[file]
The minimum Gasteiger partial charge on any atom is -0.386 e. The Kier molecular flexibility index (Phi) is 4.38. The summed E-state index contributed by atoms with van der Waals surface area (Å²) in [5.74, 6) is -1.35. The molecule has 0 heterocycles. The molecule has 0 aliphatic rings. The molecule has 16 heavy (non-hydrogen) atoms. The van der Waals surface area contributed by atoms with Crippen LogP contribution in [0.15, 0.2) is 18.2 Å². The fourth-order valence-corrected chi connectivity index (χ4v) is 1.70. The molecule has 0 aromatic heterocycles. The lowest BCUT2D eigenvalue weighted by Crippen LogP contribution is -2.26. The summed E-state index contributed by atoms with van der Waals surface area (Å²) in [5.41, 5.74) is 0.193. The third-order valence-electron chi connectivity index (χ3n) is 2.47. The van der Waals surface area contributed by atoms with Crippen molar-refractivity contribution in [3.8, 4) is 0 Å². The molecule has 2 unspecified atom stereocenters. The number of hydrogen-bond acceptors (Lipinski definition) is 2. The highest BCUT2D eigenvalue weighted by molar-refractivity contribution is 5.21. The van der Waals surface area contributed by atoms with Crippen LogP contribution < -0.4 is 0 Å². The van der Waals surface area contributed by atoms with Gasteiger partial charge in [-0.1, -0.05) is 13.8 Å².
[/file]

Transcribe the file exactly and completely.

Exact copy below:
The minimum Gasteiger partial charge on any atom is -0.386 e. The Kier molecular flexibility index (Phi) is 4.38. The summed E-state index contributed by atoms with van der Waals surface area (Å²) in [5.74, 6) is -1.35. The molecule has 0 heterocycles. The molecule has 0 aliphatic rings. The molecule has 16 heavy (non-hydrogen) atoms. The van der Waals surface area contributed by atoms with Crippen LogP contribution in [0.15, 0.2) is 18.2 Å². The fourth-order valence-corrected chi connectivity index (χ4v) is 1.70. The molecule has 0 aromatic heterocycles. The lowest BCUT2D eigenvalue weighted by Crippen LogP contribution is -2.26. The summed E-state index contributed by atoms with van der Waals surface area (Å²) in [5.41, 5.74) is 0.193. The third-order valence-electron chi connectivity index (χ3n) is 2.47. The van der Waals surface area contributed by atoms with Crippen molar-refractivity contribution in [3.8, 4) is 0 Å². The molecule has 2 unspecified atom stereocenters. The number of hydrogen-bond acceptors (Lipinski definition) is 2. The highest BCUT2D eigenvalue weighted by molar-refractivity contribution is 5.21. The van der Waals surface area contributed by atoms with Crippen LogP contribution < -0.4 is 0 Å². The van der Waals surface area contributed by atoms with Gasteiger partial charge in [-0.1, -0.05) is 13.8 Å².